Years after two late-stage cancer vaccine failures put the field’s future in question, leading companies still believe they can amp up combo regimens. Now, Merck is partnering its key immunotherapy Keytruda with a Genexine vax to battle cervical cancer.
Merck will test its cancer-fighting checkpoint inhibitor Keytruda in combo with the biotech’s cancer vaccine, GX-188E, in HPV-induced cancers. They’ll start with a Phase Ib/IIa trial, with an option to expand the collaboration into Phase III registration studies in the indication.
It's the latest team-up between a checkpoint inhibitor and a cancer vaccine as Big Pharma puts its R&D machine behind the approach. South Korea-based Genexine in a statement said it believes Keytruda can complement its vaccine to improve on the 12.5% response rate the Merck drug posted alone in advanced cervical squamous cell cancer.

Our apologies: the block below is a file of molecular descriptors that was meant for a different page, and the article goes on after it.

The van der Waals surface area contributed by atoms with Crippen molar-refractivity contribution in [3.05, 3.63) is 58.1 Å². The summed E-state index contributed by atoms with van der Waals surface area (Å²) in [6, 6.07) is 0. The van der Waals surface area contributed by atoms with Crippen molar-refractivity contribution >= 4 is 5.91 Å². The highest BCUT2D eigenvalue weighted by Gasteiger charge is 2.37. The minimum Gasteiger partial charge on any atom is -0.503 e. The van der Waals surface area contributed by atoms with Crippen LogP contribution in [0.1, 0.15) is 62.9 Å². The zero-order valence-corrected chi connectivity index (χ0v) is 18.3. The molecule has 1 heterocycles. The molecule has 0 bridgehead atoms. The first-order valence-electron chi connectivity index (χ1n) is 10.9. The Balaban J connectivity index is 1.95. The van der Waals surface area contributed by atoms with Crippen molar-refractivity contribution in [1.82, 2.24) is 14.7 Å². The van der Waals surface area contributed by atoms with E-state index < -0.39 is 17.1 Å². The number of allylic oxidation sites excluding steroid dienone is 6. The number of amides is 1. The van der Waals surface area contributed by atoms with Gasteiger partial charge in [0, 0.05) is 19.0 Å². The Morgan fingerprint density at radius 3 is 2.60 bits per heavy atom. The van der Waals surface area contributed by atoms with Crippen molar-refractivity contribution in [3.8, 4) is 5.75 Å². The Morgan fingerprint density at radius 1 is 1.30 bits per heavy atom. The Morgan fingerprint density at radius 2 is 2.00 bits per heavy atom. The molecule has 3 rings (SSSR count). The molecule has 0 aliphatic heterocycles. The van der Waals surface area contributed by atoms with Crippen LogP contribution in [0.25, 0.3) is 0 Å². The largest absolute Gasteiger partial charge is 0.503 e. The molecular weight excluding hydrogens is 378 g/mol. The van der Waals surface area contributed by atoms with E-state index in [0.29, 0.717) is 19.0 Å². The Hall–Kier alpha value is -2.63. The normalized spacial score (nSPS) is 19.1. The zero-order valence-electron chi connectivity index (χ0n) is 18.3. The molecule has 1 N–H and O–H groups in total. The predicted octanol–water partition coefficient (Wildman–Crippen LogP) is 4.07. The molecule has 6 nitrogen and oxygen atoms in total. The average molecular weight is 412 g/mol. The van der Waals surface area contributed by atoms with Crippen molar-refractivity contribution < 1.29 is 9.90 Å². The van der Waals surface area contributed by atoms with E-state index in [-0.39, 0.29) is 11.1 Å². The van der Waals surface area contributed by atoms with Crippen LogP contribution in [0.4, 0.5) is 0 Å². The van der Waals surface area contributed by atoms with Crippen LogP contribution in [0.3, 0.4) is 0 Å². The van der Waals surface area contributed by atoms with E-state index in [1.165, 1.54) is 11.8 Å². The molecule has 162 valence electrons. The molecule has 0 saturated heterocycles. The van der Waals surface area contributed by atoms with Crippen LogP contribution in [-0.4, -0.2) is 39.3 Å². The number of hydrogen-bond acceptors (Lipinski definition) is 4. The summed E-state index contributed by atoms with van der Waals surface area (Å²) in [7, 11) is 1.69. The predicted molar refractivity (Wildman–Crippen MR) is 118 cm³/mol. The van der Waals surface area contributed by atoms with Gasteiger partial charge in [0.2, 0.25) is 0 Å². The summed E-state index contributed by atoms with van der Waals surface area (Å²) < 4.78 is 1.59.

The pair will start the trial in the first half of 2017 in up to 40 patients. Genexine is currently developing its vaccine in Phase II trials in cervical intraepithelial neoplasia and in Phase I for HPV cancers.
The partnership joins a stream of collaborations after late-stage cancer vax failures by Merck KGaA and GlaxoSmithKline left a cloud on the field. Looking for a path forward in 2014, Johan Vansteenkiste of Belgium University Hospitals Leuven said that such combos could be of “major interest.”
Those words continue to ring true as leading biopharmas including Bristol-Myers Squibb and AstraZeneca have partnered their checkpoint inhibitors with cancer vaccines from smaller biotechs Bavarian Nordic and Inovio, respectively. For the biotechs, success could mean big payoffs approaching $1 billion.
Johnson & Johnson, for its part, has partnered with GVAX developer Aduro in a collaboration potentially worth $817 million.